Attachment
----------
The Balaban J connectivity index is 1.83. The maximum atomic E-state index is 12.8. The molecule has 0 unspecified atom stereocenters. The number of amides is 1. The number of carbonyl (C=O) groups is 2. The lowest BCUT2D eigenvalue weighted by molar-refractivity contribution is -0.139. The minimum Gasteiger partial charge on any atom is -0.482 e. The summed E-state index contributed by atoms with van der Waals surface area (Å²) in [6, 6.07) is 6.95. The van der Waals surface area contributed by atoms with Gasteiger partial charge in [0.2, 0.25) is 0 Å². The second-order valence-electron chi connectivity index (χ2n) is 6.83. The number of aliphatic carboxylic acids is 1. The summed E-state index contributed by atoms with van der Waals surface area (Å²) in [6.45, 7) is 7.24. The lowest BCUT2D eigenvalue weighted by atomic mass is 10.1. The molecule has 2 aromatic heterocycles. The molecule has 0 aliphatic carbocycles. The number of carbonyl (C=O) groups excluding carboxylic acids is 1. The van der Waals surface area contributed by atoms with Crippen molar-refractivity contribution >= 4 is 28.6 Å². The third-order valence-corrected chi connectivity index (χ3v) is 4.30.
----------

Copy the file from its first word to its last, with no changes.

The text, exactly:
The Balaban J connectivity index is 1.83. The maximum atomic E-state index is 12.8. The molecule has 0 unspecified atom stereocenters. The number of amides is 1. The number of carbonyl (C=O) groups is 2. The lowest BCUT2D eigenvalue weighted by molar-refractivity contribution is -0.139. The minimum Gasteiger partial charge on any atom is -0.482 e. The summed E-state index contributed by atoms with van der Waals surface area (Å²) in [6, 6.07) is 6.95. The van der Waals surface area contributed by atoms with Gasteiger partial charge in [0.2, 0.25) is 0 Å². The second-order valence-electron chi connectivity index (χ2n) is 6.83. The number of aliphatic carboxylic acids is 1. The summed E-state index contributed by atoms with van der Waals surface area (Å²) in [6.45, 7) is 7.24. The lowest BCUT2D eigenvalue weighted by atomic mass is 10.1. The molecule has 2 aromatic heterocycles. The molecule has 0 aliphatic carbocycles. The number of carbonyl (C=O) groups excluding carboxylic acids is 1. The van der Waals surface area contributed by atoms with Crippen molar-refractivity contribution >= 4 is 28.6 Å². The third-order valence-corrected chi connectivity index (χ3v) is 4.30.